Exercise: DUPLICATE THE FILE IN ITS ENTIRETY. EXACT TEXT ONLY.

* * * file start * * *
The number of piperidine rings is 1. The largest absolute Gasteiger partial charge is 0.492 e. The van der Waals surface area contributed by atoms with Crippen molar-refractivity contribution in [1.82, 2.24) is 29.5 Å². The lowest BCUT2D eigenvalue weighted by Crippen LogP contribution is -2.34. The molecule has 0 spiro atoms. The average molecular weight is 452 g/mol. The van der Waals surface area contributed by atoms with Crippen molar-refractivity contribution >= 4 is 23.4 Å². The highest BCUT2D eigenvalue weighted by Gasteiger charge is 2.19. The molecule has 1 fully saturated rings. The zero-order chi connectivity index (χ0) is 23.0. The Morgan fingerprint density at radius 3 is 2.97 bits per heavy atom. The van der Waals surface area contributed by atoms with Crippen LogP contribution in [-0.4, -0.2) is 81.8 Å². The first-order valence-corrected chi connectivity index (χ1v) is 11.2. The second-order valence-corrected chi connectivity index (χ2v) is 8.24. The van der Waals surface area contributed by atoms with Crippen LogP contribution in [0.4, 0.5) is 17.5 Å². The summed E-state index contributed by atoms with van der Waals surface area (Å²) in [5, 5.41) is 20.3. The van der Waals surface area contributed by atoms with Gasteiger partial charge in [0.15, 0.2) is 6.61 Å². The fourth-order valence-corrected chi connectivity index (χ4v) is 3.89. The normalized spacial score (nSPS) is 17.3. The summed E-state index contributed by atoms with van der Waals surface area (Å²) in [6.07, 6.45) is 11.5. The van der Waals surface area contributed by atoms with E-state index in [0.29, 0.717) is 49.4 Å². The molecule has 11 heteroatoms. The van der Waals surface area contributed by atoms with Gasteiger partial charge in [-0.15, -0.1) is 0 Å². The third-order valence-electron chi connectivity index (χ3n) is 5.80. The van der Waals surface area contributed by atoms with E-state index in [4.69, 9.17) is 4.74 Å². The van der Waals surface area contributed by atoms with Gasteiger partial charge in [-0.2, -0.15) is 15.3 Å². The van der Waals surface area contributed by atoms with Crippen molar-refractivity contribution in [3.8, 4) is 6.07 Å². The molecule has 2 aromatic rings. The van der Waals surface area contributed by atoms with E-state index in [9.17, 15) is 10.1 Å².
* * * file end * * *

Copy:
The number of piperidine rings is 1. The largest absolute Gasteiger partial charge is 0.492 e. The van der Waals surface area contributed by atoms with Crippen molar-refractivity contribution in [1.82, 2.24) is 29.5 Å². The lowest BCUT2D eigenvalue weighted by Crippen LogP contribution is -2.34. The molecule has 0 spiro atoms. The average molecular weight is 452 g/mol. The van der Waals surface area contributed by atoms with Crippen molar-refractivity contribution >= 4 is 23.4 Å². The highest BCUT2D eigenvalue weighted by Gasteiger charge is 2.19. The molecule has 1 fully saturated rings. The zero-order chi connectivity index (χ0) is 23.0. The Morgan fingerprint density at radius 3 is 2.97 bits per heavy atom. The van der Waals surface area contributed by atoms with Crippen LogP contribution in [-0.4, -0.2) is 81.8 Å². The first-order valence-corrected chi connectivity index (χ1v) is 11.2. The second-order valence-corrected chi connectivity index (χ2v) is 8.24. The van der Waals surface area contributed by atoms with Crippen LogP contribution in [0.4, 0.5) is 17.5 Å². The summed E-state index contributed by atoms with van der Waals surface area (Å²) in [5, 5.41) is 20.3. The van der Waals surface area contributed by atoms with Gasteiger partial charge in [0.15, 0.2) is 6.61 Å². The fourth-order valence-corrected chi connectivity index (χ4v) is 3.89. The normalized spacial score (nSPS) is 17.3. The summed E-state index contributed by atoms with van der Waals surface area (Å²) in [6.07, 6.45) is 11.5. The van der Waals surface area contributed by atoms with E-state index in [0.29, 0.717) is 49.4 Å². The molecule has 11 heteroatoms. The van der Waals surface area contributed by atoms with Gasteiger partial charge in [-0.15, -0.1) is 0 Å². The third-order valence-electron chi connectivity index (χ3n) is 5.80. The van der Waals surface area contributed by atoms with E-state index in [4.69, 9.17) is 4.74 Å². The van der Waals surface area contributed by atoms with Gasteiger partial charge in [-0.2, -0.15) is 15.3 Å². The van der Waals surface area contributed by atoms with Crippen molar-refractivity contribution in [3.8, 4) is 6.07 Å². The molecule has 2 aromatic rings. The van der Waals surface area contributed by atoms with E-state index in [9.17, 15) is 10.1 Å².